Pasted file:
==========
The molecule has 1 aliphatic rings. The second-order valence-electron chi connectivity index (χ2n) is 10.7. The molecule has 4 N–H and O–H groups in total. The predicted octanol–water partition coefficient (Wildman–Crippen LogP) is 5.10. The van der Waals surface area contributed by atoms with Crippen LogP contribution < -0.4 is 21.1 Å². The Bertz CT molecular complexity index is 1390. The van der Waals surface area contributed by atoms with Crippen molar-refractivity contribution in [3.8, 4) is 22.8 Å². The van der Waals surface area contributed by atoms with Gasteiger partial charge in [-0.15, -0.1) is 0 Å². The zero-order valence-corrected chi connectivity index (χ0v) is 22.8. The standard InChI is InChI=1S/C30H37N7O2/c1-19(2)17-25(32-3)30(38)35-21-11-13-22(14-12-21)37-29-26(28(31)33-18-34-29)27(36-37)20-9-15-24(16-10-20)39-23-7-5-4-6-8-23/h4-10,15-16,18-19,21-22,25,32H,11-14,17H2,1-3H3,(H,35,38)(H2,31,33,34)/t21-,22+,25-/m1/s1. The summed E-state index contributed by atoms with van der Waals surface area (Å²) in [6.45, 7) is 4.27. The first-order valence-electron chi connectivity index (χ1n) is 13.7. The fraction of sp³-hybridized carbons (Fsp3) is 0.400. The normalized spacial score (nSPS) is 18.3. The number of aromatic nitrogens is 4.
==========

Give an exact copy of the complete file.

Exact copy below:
The molecule has 1 aliphatic rings. The second-order valence-electron chi connectivity index (χ2n) is 10.7. The molecule has 4 N–H and O–H groups in total. The predicted octanol–water partition coefficient (Wildman–Crippen LogP) is 5.10. The van der Waals surface area contributed by atoms with Crippen LogP contribution < -0.4 is 21.1 Å². The Bertz CT molecular complexity index is 1390. The van der Waals surface area contributed by atoms with Crippen molar-refractivity contribution in [3.8, 4) is 22.8 Å². The van der Waals surface area contributed by atoms with Gasteiger partial charge in [-0.15, -0.1) is 0 Å². The zero-order valence-corrected chi connectivity index (χ0v) is 22.8. The standard InChI is InChI=1S/C30H37N7O2/c1-19(2)17-25(32-3)30(38)35-21-11-13-22(14-12-21)37-29-26(28(31)33-18-34-29)27(36-37)20-9-15-24(16-10-20)39-23-7-5-4-6-8-23/h4-10,15-16,18-19,21-22,25,32H,11-14,17H2,1-3H3,(H,35,38)(H2,31,33,34)/t21-,22+,25-/m1/s1. The summed E-state index contributed by atoms with van der Waals surface area (Å²) in [6.45, 7) is 4.27. The first-order valence-electron chi connectivity index (χ1n) is 13.7. The fraction of sp³-hybridized carbons (Fsp3) is 0.400. The normalized spacial score (nSPS) is 18.3. The number of aromatic nitrogens is 4.